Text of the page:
Public to be given a say in spending priorities as North Yorkshire faces £25m budget deficit
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The council says a predicted £25 million deficit in the council’s budget, a situation it says is mirrored across the public sector nationally, will be covered through the one-off use of reserves with some additional savings.
But, it admits, the financial gap is expected to widen in the longer term and will need to be met by additional savings.
A countywide consultation is now being launched to gain the public’s views and pinpoint the key priorities for North Yorkshire Council’s budget for the next financial year.
Council leader, Coun Carl Les, said: “Like all councils, and many residents and businesses, we face major financial challenges due to the cost of living crisis, high rates of inflation and a huge demand for critical services, such as support for children and young people with special educational needs and adult social care.
“However, despite the tough financial climate, we are ambitious for our residents and the thousands of businesses that call North Yorkshire home.
“There’s no doubt we face huge challenges but if we all work together we can build a stronger North Yorkshire.
"We are inviting residents to help us by having your say in our survey about how we should spend the available money.”
During the second year of the new council’s operation, it is estimated that there will be a further shortfall of £30 million, with another annual deficit of £45 million predicted in the third year.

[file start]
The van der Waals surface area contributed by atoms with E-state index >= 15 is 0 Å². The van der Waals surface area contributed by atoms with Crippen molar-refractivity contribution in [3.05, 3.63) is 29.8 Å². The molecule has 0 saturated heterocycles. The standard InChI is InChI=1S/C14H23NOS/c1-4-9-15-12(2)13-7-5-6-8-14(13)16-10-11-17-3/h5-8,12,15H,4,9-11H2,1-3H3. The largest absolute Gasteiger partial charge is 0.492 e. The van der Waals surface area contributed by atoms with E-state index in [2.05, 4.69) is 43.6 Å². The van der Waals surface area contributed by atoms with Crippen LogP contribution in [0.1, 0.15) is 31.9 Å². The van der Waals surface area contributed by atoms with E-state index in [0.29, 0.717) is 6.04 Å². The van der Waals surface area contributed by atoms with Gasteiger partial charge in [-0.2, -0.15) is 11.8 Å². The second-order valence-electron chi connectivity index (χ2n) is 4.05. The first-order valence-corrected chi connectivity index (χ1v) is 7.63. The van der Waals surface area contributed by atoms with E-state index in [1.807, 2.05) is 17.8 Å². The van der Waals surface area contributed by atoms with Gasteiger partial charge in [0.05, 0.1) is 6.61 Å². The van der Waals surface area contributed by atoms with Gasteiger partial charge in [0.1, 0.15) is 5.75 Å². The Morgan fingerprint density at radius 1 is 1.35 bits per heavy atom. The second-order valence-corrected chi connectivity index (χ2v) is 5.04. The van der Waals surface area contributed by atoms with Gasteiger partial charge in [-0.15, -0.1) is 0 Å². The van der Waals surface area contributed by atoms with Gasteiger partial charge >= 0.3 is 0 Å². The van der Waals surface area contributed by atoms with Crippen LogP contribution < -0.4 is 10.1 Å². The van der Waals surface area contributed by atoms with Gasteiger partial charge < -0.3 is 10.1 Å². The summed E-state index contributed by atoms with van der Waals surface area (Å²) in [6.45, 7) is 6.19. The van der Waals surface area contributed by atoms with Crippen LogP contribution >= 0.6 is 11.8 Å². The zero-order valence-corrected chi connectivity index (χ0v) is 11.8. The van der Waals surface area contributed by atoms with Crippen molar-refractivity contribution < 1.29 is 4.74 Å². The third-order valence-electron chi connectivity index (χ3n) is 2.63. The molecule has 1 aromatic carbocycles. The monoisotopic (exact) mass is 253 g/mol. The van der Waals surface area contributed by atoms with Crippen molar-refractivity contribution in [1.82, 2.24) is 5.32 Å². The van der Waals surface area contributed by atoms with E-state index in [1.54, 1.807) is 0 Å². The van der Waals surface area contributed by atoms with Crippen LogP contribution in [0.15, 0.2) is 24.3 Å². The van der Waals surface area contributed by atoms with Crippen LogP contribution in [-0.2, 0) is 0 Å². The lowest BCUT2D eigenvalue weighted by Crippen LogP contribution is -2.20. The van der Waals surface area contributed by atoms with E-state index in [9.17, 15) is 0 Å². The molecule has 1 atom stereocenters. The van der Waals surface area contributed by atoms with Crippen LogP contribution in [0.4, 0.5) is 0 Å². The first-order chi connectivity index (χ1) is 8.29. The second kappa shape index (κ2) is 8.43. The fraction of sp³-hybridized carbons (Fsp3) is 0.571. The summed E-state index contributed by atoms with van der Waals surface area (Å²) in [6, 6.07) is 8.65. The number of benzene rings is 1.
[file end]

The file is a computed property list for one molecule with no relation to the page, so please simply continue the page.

Unless savings can be found, a total of £105 million will be needed to be used from the council’s reserves over the next three years.
North Yorkshire Council points out that millions of pounds in taxpayers’ money is expected to be saved in its first year as services are brought together to realise the benefits of the biggest overhaul of local democracy in nearly 50 years.
By joining up services and maximising spending power, the council is set to recoup between £30 million and £70 million, which will become annual savings.
In addition, North Yorkshire Council has also secured a devolution deal with the Government, which, subject to final approval by Parliament, will create a York and North Yorkshire Combined Authority with major opportunities to boost regeneration and investment.
The council’s deputy leader and executive member for finance and resources, Coun Gareth Dadd, said: “We are making sure the Government understands what we need through our devolution deal and establishing a mayoral-led combined authority.
“By bringing together the eight former county, borough and district councils to form North Yorkshire Council, we have put ourselves in a better position to face the future.
"In fact, by April next year we predict we will have saved £5 million a year just by coming together, and we are working on more opportunities.”
Residents are now being encouraged to have their say on the council’s priorities in the Let’s Talk Money survey.
Feedback received will inform decisions on the 2024/25 budget and the Council Plan covering 2024 to 2028.
To complete The Let’s Talk Money survey, visit: https://www.northyorks.gov.uk/your-council/consultations-and-engagement/lets-talk-north-yorkshire
Paper copies are available from the county’s libraries, leisure centres and main local offices or by calling 0300 1312131.